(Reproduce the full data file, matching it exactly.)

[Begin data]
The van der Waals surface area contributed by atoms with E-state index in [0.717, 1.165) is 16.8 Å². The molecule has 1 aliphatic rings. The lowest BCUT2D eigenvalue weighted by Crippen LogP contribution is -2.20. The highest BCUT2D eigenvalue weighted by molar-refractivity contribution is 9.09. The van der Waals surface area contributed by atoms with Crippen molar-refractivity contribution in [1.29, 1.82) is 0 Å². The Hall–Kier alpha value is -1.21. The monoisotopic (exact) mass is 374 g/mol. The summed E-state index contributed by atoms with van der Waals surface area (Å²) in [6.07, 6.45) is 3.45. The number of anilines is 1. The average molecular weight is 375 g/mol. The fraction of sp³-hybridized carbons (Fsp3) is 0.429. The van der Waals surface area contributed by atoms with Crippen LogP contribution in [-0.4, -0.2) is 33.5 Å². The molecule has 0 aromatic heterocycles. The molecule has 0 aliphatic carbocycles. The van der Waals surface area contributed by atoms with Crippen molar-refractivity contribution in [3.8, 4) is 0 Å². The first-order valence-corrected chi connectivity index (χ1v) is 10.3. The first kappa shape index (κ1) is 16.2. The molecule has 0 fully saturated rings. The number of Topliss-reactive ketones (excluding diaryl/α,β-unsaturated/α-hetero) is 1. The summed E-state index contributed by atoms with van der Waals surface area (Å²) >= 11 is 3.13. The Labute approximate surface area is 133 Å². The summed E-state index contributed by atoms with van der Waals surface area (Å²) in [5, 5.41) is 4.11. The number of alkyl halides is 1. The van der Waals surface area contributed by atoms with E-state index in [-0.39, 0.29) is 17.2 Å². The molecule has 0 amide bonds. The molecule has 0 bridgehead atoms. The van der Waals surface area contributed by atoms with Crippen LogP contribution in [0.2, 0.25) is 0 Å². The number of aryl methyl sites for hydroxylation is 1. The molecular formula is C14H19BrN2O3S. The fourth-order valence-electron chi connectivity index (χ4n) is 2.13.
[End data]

The van der Waals surface area contributed by atoms with E-state index in [0.717, 1.165) is 16.8 Å². The molecule has 1 aliphatic rings. The lowest BCUT2D eigenvalue weighted by Crippen LogP contribution is -2.20. The highest BCUT2D eigenvalue weighted by molar-refractivity contribution is 9.09. The van der Waals surface area contributed by atoms with Crippen molar-refractivity contribution in [1.29, 1.82) is 0 Å². The Hall–Kier alpha value is -1.21. The monoisotopic (exact) mass is 374 g/mol. The summed E-state index contributed by atoms with van der Waals surface area (Å²) in [6.07, 6.45) is 3.45. The number of anilines is 1. The average molecular weight is 375 g/mol. The fraction of sp³-hybridized carbons (Fsp3) is 0.429. The van der Waals surface area contributed by atoms with Crippen LogP contribution in [-0.4, -0.2) is 33.5 Å². The molecule has 0 aromatic heterocycles. The molecule has 0 aliphatic carbocycles. The van der Waals surface area contributed by atoms with Crippen molar-refractivity contribution in [3.8, 4) is 0 Å². The first-order valence-corrected chi connectivity index (χ1v) is 10.3. The first kappa shape index (κ1) is 16.2. The molecule has 0 fully saturated rings. The number of Topliss-reactive ketones (excluding diaryl/α,β-unsaturated/α-hetero) is 1. The summed E-state index contributed by atoms with van der Waals surface area (Å²) >= 11 is 3.13. The Labute approximate surface area is 133 Å². The summed E-state index contributed by atoms with van der Waals surface area (Å²) in [5, 5.41) is 4.11. The number of alkyl halides is 1. The van der Waals surface area contributed by atoms with E-state index in [-0.39, 0.29) is 17.2 Å². The molecule has 0 amide bonds. The molecule has 0 bridgehead atoms. The van der Waals surface area contributed by atoms with Crippen LogP contribution in [0.2, 0.25) is 0 Å². The number of aryl methyl sites for hydroxylation is 1. The molecular formula is C14H19BrN2O3S. The fourth-order valence-electron chi connectivity index (χ4n) is 2.13.